In emerging economies, particularly Latin America, Canadians are not seen to be much different from Americans – although locals tell us we are better behaved. We are all gringos being paid in dollars, yet little do they know, we pay everything in dollars as well. Canada is viewed as a land of opportunity and our citizens as having enough money to bail out a small country. They must be watching too many Scotiabank commercials. Are we really richer than we think? In fact, we are not much different from the rest of the advanced economies when we boil it down to purchasing power: our discretionary income is subject to our cost of living. Well, we are also quite heavily taxed but then again, we all believe that no matter where we live. Like everyone else, we enjoy a better standard of living in contrast to monarchs of decades past, thanks in big part to credit and borrowing. We have witnessed what happens when going overboard watching the news. This can also happen to your household economy. Living beyond your means will catch up to haunt you, anywhere in the world.
Latin America is at a significant disadvantage primarily due to its tumultuous political, economic and social history. Some countries in the region are cleaning up their act and beginning to gather up admirable momentum. Their exposure to the global economic crisis is quite limited which provides a safer investment climate. However, institutions continue to be somewhat weak and major unexpected shifts are to be expected. Guerrilla movements, drug trafficking, populist leaders, a small powerful elite, kidnappings are all still part of the every day reality making these areas volatile. A potential Chavez can sneak in and “redistribute” wealth at any moment. You don’t believe me? Well, neither did Venezuela’s elite and middle-class yet it happened nonetheless. Anyone notice how unsatisfied Cristina Fernandez (de Kirchner) has followed suit, increasingly isolating Argentina from the world? It’s time to cry for Argentina. Everyone has a breaking point, and the majority of poor people carrying a heavy burden can definitely bite back.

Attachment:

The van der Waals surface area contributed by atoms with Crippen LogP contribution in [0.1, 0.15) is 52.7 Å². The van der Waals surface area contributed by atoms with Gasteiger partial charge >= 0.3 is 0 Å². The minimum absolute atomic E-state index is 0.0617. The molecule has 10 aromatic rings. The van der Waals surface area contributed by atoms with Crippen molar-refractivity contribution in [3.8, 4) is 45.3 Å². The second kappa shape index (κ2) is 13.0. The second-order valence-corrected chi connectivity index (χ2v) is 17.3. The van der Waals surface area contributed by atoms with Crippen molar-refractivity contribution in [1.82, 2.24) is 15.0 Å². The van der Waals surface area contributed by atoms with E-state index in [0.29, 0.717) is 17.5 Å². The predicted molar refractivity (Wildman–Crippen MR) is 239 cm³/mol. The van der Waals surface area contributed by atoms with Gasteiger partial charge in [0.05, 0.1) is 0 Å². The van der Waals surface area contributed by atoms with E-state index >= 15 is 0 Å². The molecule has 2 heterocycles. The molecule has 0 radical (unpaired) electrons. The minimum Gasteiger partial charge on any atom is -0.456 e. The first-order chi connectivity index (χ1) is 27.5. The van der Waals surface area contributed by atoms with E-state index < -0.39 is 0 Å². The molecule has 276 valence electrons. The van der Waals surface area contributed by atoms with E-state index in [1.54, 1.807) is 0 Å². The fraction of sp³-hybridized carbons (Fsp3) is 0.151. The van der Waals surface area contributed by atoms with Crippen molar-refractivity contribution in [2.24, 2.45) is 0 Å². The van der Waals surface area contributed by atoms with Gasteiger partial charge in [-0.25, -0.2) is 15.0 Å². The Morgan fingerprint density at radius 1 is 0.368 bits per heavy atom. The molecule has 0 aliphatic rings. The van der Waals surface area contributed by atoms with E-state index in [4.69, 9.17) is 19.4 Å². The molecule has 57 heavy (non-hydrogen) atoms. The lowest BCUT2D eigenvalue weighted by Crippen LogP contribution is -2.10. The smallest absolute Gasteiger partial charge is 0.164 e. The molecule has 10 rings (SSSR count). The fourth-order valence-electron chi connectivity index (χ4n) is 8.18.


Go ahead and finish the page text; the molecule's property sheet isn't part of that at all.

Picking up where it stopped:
However, this is ironically also Latin America’s advantage over Canada. There is a true spirit of entrepreneurship engrained in the national psyche. The unkind circumstances many generations faced mixed in with a certain local ingenuity in their blood have created an extremely adaptable population. In Canada, if you study economics, you become an economist. If you study education, you become a teacher. It’s the general rule. Everything is degree and permit-based these days and the different layers of government maintain the status quo. An economist can’t choose to become an importer or distributor unless they possess the funds to put themselves through expensive courses, eventually obtaining a certification and a new career. Patience is a virtue. Once certified, if he wants to import apples and shaving cream, he will require separate authorization from individual bureaucracies and pay yet another fee. Over in Latin America, people are flexible because of instability and there are always ways around getting from point A to point B. If you need a permit, many times, all you need is a bit of cheddar.
Our main advantage as Canadians is having been born in the right country when it comes to safety and security. Perhaps it could be the maple syrup flowing from our taps that makes us so peaceful. Or maybe it’s our obsession with hockey where we punch and body check our stress that would lead us to become criminals? Whatever it is, we are the envy of the world. People are enticed to move here when they find out about salaries offered in our big cities, yet our mortgages and rents are also higher. It’s all very relative. We are as wealthy as others when compared to standard of living. Before you take the big leap to leave your country or go to another, as I always say, do your homework to avoid any serious heartbreak. All the gold we have left here are the Yukon gold potatoes.